Reviewers will be interested not only in the value of your project, but especially in what collaboration adds to your project. The bullet points below each question reflect the kind of information the reviewers will be looking for and are meant to serve as a guide for answering the questions.
Because the review is conducted by a broad, interdisciplinary committee, please ensure that your language use is clear to those who may not be familiar with the field.
Provide a project title and 250 word abstract of the project.
- PI, title, affiliations, unique name
- Faculty team members, title, affiliations, unique name
- Graduate team members, title, affiliations, unique name
- Undergraduates (if applicable), unique name (if known)
2. Describe your research project. (Tell us why you want to pursue the project.) (1000 words)
- What original contribution(s) will the project make to the humanities field(s) in which it intervenes? Please account for its relationship to earlier or existing projects, both individual and collaborative.
- What original contribution(s) does your project make to the humanities broadly conceived? In other words, how does the project advance the role of the humanities in the academy and in the world?
3. Describe the centrality of collaborative activity to your project and explain how you will pursue the project collaboratively. (1000 words)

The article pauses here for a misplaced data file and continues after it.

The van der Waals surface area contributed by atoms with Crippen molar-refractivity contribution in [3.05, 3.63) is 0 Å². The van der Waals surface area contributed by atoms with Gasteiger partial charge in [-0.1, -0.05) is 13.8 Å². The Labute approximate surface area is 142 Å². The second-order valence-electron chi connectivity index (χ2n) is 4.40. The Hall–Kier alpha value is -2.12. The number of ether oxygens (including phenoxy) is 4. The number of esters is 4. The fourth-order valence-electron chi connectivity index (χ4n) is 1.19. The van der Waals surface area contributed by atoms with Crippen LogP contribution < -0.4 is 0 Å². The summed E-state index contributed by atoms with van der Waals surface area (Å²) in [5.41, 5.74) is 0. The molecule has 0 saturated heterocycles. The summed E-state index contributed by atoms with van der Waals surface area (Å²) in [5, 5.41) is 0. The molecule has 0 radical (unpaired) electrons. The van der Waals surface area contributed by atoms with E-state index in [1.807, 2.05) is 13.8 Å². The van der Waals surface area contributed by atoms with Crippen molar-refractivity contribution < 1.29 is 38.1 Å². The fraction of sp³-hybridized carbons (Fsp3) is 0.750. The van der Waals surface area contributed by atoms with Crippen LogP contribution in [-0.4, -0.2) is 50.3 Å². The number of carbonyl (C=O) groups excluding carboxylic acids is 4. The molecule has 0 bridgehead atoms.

- What is your team’s vision of collaboration?
- Why is collaborative research appropriate for and necessary to the project? What does the collaborative/team-based/intergenerational model allow you to accomplish that can’t be accomplished otherwise?
- What collaborative research methods will your project employ (e.g. research together on-site, research trips, collaborative learning, etc.).
- How will the collaboration work, on a weekly and monthly basis?
- What collaborative relationships do you anticipate will emerge? What issues might arise in working collaboratively?
4. Describe the members of the research team. (500 words)
- Diversity is known to increase creativity and to enrich research results. Describe the diverse perspectives represented by each member of your research team (including students, at least for the first year) and what scholarly expertise each team member contributes to your project.
- If you anticipate changes to the research team over the two years of the project, please explain. (Please note that faculty members cannot serve as PIs while on leave.)